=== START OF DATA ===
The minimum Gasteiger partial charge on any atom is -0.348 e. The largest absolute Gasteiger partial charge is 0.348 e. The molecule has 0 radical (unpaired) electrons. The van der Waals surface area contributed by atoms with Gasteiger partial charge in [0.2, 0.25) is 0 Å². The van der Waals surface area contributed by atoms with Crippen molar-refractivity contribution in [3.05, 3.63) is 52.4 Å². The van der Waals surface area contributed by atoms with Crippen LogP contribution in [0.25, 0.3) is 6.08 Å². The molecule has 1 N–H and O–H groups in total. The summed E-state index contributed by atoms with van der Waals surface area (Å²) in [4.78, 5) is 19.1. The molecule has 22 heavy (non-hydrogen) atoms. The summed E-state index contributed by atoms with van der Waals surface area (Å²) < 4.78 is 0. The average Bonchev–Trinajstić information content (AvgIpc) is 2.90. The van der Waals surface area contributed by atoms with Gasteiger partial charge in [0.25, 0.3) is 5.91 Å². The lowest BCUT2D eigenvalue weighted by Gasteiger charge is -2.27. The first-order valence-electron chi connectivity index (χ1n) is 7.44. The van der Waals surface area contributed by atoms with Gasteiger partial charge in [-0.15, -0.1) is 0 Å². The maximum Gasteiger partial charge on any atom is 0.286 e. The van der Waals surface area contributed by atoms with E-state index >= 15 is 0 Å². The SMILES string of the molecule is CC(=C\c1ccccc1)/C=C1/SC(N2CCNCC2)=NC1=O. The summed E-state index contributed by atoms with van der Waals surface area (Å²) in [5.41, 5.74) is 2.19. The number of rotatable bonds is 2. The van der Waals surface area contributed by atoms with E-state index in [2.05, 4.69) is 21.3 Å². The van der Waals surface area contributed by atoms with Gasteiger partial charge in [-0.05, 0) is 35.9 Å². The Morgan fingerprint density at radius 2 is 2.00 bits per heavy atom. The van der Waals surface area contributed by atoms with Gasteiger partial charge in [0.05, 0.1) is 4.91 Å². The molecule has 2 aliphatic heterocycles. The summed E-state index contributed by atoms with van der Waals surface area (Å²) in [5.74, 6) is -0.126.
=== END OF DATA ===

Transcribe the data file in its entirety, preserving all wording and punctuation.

The minimum Gasteiger partial charge on any atom is -0.348 e. The largest absolute Gasteiger partial charge is 0.348 e. The molecule has 0 radical (unpaired) electrons. The van der Waals surface area contributed by atoms with Gasteiger partial charge in [0.2, 0.25) is 0 Å². The van der Waals surface area contributed by atoms with Crippen molar-refractivity contribution in [3.05, 3.63) is 52.4 Å². The van der Waals surface area contributed by atoms with Crippen LogP contribution in [0.25, 0.3) is 6.08 Å². The molecule has 1 N–H and O–H groups in total. The summed E-state index contributed by atoms with van der Waals surface area (Å²) in [4.78, 5) is 19.1. The molecule has 22 heavy (non-hydrogen) atoms. The summed E-state index contributed by atoms with van der Waals surface area (Å²) < 4.78 is 0. The average Bonchev–Trinajstić information content (AvgIpc) is 2.90. The van der Waals surface area contributed by atoms with Gasteiger partial charge in [0.25, 0.3) is 5.91 Å². The lowest BCUT2D eigenvalue weighted by Gasteiger charge is -2.27. The first-order valence-electron chi connectivity index (χ1n) is 7.44. The van der Waals surface area contributed by atoms with Gasteiger partial charge in [-0.15, -0.1) is 0 Å². The maximum Gasteiger partial charge on any atom is 0.286 e. The van der Waals surface area contributed by atoms with E-state index >= 15 is 0 Å². The SMILES string of the molecule is CC(=C\c1ccccc1)/C=C1/SC(N2CCNCC2)=NC1=O. The summed E-state index contributed by atoms with van der Waals surface area (Å²) in [5.41, 5.74) is 2.19. The number of rotatable bonds is 2. The van der Waals surface area contributed by atoms with E-state index in [2.05, 4.69) is 21.3 Å². The van der Waals surface area contributed by atoms with Gasteiger partial charge in [-0.05, 0) is 35.9 Å². The Morgan fingerprint density at radius 2 is 2.00 bits per heavy atom. The van der Waals surface area contributed by atoms with Gasteiger partial charge in [0.05, 0.1) is 4.91 Å². The molecule has 2 aliphatic heterocycles. The summed E-state index contributed by atoms with van der Waals surface area (Å²) in [5.74, 6) is -0.126.